Eight Things Every Screenwriter Should Know About the Horror Genre

By October 30, 2017Main, Screenwriting 101

By: Stephen Follows

My name is Stephen Follows and I study the film industry through data and statistics.  (I don’t use this as a pick-up line in parties.  I’m sure it would work, it’s just that my wife wouldn’t be pleased).

As well as my weekly blog, I also do deep dives into different topics, such as my new 200+ page report into horror films.  It is an extensive analysis of the horror genre, covering the entire journey from development to recoupment. If you want to read the full 200+ page report, then click the button below.  The report is published on a ‘Pay What You Can’ model, with a minimum of just £1.

Click here to get the horror report.

To celebrate the launch, I have pulled out eight of the most important findings from the report from the point of view of screenwriters.

1. We’re in a horror movie boom

Across all genres, film production levels have been increasing, but none faster than horror. In 2016, 1,028 horror movies were produced – twice the number made in 2006 (and the 2006 figure was almost four times more than the 1996 figure).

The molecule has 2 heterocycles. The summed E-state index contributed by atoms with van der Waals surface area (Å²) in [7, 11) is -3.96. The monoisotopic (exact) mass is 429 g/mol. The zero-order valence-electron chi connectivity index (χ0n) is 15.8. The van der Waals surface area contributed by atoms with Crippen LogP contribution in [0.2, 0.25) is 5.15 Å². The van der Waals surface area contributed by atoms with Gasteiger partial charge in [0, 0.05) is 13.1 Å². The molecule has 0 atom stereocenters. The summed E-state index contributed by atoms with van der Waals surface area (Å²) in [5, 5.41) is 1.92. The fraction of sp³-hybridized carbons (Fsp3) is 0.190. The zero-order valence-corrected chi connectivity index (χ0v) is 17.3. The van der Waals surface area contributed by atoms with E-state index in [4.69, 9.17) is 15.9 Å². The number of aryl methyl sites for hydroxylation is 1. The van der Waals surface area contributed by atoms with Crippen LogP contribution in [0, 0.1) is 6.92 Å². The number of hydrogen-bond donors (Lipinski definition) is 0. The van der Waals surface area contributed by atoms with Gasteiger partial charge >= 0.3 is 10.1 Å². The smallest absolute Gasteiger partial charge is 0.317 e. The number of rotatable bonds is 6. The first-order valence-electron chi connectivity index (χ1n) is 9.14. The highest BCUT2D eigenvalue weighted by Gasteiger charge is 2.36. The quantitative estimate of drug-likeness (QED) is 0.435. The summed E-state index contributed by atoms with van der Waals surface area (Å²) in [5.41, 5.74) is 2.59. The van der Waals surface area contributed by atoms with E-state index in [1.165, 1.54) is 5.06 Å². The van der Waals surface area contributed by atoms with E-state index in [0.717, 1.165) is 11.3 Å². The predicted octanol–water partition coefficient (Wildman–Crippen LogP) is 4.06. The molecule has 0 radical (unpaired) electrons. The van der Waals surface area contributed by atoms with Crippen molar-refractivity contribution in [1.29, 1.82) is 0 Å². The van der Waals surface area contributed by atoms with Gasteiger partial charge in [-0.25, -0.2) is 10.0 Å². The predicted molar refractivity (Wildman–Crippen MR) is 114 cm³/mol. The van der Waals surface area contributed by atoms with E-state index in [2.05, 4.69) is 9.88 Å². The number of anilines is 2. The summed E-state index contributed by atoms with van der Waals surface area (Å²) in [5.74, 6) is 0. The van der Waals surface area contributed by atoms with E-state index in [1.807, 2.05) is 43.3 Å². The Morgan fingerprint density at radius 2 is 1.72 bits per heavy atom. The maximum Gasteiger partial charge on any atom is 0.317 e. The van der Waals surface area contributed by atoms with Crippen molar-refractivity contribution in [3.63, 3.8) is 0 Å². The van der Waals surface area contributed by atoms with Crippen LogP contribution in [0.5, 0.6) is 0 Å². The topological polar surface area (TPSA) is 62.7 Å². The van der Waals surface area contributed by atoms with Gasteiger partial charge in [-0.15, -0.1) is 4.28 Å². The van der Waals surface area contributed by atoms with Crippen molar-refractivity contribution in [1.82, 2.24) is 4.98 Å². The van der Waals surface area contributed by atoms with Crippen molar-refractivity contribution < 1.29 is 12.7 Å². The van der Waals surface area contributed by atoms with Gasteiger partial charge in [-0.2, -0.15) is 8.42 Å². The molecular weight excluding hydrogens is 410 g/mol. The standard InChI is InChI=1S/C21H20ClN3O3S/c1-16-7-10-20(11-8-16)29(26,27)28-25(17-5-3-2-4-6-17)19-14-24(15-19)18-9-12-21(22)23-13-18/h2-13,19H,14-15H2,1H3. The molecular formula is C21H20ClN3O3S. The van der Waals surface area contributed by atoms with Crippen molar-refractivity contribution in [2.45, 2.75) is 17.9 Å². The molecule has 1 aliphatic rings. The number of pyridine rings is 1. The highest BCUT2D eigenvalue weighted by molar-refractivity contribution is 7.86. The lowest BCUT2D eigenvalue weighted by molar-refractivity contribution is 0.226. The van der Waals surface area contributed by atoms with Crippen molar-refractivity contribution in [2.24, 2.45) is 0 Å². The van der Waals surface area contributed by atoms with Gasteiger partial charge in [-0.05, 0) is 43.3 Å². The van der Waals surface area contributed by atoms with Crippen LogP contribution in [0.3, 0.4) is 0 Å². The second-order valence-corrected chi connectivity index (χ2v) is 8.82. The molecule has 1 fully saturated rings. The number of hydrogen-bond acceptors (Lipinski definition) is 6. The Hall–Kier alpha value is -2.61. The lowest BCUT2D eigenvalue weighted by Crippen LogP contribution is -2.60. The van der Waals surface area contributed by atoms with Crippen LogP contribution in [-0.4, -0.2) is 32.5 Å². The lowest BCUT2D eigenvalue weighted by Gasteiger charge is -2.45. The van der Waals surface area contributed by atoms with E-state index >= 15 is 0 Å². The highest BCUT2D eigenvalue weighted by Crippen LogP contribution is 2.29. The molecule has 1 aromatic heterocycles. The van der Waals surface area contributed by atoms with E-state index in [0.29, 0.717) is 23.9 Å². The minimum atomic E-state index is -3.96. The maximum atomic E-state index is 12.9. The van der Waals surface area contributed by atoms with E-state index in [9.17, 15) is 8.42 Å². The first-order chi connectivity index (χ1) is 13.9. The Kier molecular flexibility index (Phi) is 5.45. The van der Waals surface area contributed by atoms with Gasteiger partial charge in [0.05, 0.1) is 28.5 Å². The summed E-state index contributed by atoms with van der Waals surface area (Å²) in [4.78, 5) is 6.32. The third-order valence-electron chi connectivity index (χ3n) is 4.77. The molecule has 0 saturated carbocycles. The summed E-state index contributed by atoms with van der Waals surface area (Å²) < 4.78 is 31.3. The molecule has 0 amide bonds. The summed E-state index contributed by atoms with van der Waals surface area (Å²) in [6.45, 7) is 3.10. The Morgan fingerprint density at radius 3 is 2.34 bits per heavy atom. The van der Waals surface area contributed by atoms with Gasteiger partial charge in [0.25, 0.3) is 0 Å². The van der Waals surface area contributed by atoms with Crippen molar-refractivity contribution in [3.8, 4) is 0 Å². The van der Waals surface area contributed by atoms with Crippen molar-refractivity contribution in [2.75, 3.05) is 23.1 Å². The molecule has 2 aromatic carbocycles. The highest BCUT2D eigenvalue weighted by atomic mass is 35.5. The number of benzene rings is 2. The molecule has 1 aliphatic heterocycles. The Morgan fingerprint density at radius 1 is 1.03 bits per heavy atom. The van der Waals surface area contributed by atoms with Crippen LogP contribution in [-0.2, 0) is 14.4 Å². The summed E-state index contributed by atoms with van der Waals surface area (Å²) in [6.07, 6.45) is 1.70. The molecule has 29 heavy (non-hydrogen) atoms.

As well as the sheer number of horror movies increasing, horror represents an increasingly large proportion of movie production.  Twenty years ago, horror movies accounted for 4% of all movies made, whereas in 2016 they represented 12%.

This is likely due to a number of factors, including:

  • Technological changes made filmmaking cheaper and more accessible.  Horror films thrive on low budgets because they can be created with minimal outlay and horror audiences are very forgiving of cheap effects.  As the technologies for shooting, editing and distribution reduced in price, the number of horror films increased.
  • Horror has lost some of the stigma it had in the past.  In the past, many studio heads and movie marketers regarded horror as a niche interest and were keen to point out that their movie was an edgy, scary thriller rather than a horror film.  However, as the generation that grew up on the horrors of the 1980s came into ascendance, fewer people regarded the horror label as pejorative.
  • Certain horror films have been ludicrously successful, tempting others towards the gold rush.  The Blair Witch Project and Paranormal Activity have been quoted on almost every horror film business plan since they were released.  And with good reason. Using data from Nash Information Services and taking into account all likely income and expenditure in the entire course of the movie’s release, it is estimated that Paranormal Activity made a producer’s net profit of around $120 million.  That’s profit – not gross.